Reviewed by Jon Isaak
The novel – featuring a retired Mennonite archivist named Catherine Riediger, who makes several startling discoveries of her own family story – is former MB Herald editor Dora Dueck’s newest work of fiction.
In the story, Catherine has spent years conserving the pasts of others, only to find her own past reappearing on the eve of retirement. She describes that first year of retirement as “the year of my preoccupation with the dead.”
Catherine mines memories of her difficult uncle Gerhard and troubled brother Darrell, following them from the small farm in rural Alberta to the Mennonite college in Winnipeg and beyond. En route, she discovers through newspaper clippings and letters something even darker at play, reaching back to forebears in Ukraine. She unearths intergenerational trauma that has been passed down through the family, embodied and redeployed, hidden and manifested, until Catherine is finally able to make peace with her past, her grief, her memories, and her pain.
Along the way, Dora has Catherine navigating the streets of Winnipeg, noting the buildings, landmarks, and skylines. These are delightfully rewarding for readers who have spent some time in Winnipeg. And even those who haven’t will find stimulating the descriptions of houses, farm life, towns, schools, and meals, as Catherine follows up on hunches that become part of her discovery quest – including a road trip back to the Alberta farm of her youth to check her memories and interview past acquaintances.
The narrative moves at a good pace, alternating between Catherine’s youthful memories and the mature experience of her present as a retiree also caring for an aging mother in a personal care home. The sights and sounds are described with vivid texture and feeling. The scenes of tenderness between Catherine and her husband, Jim, are endearing – the descriptions of sexual intimacy, longing and loss, and the seasons of family life rolling through the decades are surprisingly insightful and apt.
There is plenty of perceptive exploration of growing up Mennonite on the Prairies during the 1950s through to the 1970s, the challenge of transitioning from German to English, the tension between rural and urban.
Catherine navigates the rugged terrain of leaving an isolated and pious church-centred framework for a faith that engages with science, culture, literature, and music. She embraces an Anabaptist theology of love, justice, peace, and acceptance, which is more expansive and affirming, and therefore threatening to the old ways of being Mennonite.
One interaction from the 1970s gives a snapshot of the colliding worlds occupied by Catherine’s parents and that of Catherine and her brother, Darrell. Here Catherine defends her brother’s (and her own) newly discovered notions of justice and peace in a conversation with her mother.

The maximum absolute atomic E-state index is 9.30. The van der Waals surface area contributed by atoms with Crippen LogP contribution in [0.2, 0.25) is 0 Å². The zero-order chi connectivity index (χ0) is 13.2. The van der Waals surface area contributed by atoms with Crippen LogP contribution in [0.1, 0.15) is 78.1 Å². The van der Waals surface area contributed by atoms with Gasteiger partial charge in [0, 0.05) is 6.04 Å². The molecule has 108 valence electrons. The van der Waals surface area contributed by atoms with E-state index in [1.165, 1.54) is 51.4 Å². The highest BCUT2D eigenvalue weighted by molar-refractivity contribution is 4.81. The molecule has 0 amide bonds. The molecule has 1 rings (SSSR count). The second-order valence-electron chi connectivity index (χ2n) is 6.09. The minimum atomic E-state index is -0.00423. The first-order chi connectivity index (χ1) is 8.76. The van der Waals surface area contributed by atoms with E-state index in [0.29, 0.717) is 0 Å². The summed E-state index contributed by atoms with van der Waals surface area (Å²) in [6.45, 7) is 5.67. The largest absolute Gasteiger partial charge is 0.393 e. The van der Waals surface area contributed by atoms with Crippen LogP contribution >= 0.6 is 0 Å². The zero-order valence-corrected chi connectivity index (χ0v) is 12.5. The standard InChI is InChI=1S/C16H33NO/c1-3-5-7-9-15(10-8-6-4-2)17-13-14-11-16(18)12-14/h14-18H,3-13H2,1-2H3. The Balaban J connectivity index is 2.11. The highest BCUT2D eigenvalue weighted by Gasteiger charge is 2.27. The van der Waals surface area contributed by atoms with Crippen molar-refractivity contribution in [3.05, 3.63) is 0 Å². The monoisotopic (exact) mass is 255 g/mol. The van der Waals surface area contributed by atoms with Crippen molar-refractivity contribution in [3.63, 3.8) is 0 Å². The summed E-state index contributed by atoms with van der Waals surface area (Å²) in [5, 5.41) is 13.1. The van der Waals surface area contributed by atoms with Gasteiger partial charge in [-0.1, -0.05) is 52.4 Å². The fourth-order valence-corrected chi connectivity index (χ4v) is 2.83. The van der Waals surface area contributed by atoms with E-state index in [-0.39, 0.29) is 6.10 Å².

Mom, I said, it’s not wrong to want a better world!
Then Mom apologized for fretting but asked what was wrong with the world as it was.
How to even begin to answer? Or explain what it was like to be our kind of young? The world not airtight as our parents supposed. Her [Mom and Dad’s] generation survived the Depression and the War, worked without stopping, founded camps, youth programs, and schools to inculcate their traditions, sacrificed to sustain them, and now expected gratitude but their children weren’t grateful enough. They [Mom and Dad] still remembered what the communists had done to our people in Russia; they thought disillusionment with the West was willful and extravagant, this focus on bombs, overpopulation, acid rain, nuclear destruction, segregation.
No, I could never explain (221).
But probably the feature of All That Belongs that makes me recommend it the most is that Dora manages to put in the form of story the important topic of intergenerational trauma. Catherine experiences both the dangers of not addressing it and the merits of acknowledging, forgiving, and loving those in our family ancestry living with mental illness, trauma, and suffering. By doing the hard work of facing our ancestors and their trauma, we too have an opportunity to drain the debilitating shame and silence that lodges in our bodies and affects our capacity for intimacy and wholeness.
And the cover art by Agatha Fast is wonderful and clever. The collage on the cover depicts how the lives of our ancestors have an uncanny way of showing up in the way we engage the world: their images stubbornly populate the mindscape of who we are. Catherine’s example shows us how it is better to learn to know them and make friends with them, even those puzzling and troubling forebears. Our own health, healing, and wholeness depend on it!
Why read this novel? Because Catherine’s year-long quest to make sense of her memories and her family could be useful for your own processing. In the end, Catherine’s quest leaves her in a good place, at peace and alive to all that belongs. Perhaps you’ll find encouragement to engage in a similar quest of your own.
Thank you, Dora, for sharing with us your meditation of love and how to age with dignity, grace, and strength.
Dora’s fiction has earned critical acclaim. Her novel This Hidden Thing (CMU Press, 2010) won the McNally Robinson Book of the Year prize at the 2011 Manitoba Book Awards, and her short story collection What You Get at Home (Turnstone Press, 2012) won the 2013 High Plains Award for short fiction. Her novella Mask was the winner of The Malahat Review’s 2014 novella contest.
All That Belongs was launched at McNally Robinson, Winnipeg, Oct. 5, 2019, with Dora reading excerpts and taking questions.
Jon’s review of Dora’s novel first appeared in the December 2019 issue of the Mennonite Historian and is re-posted on MBHerald.com with permission.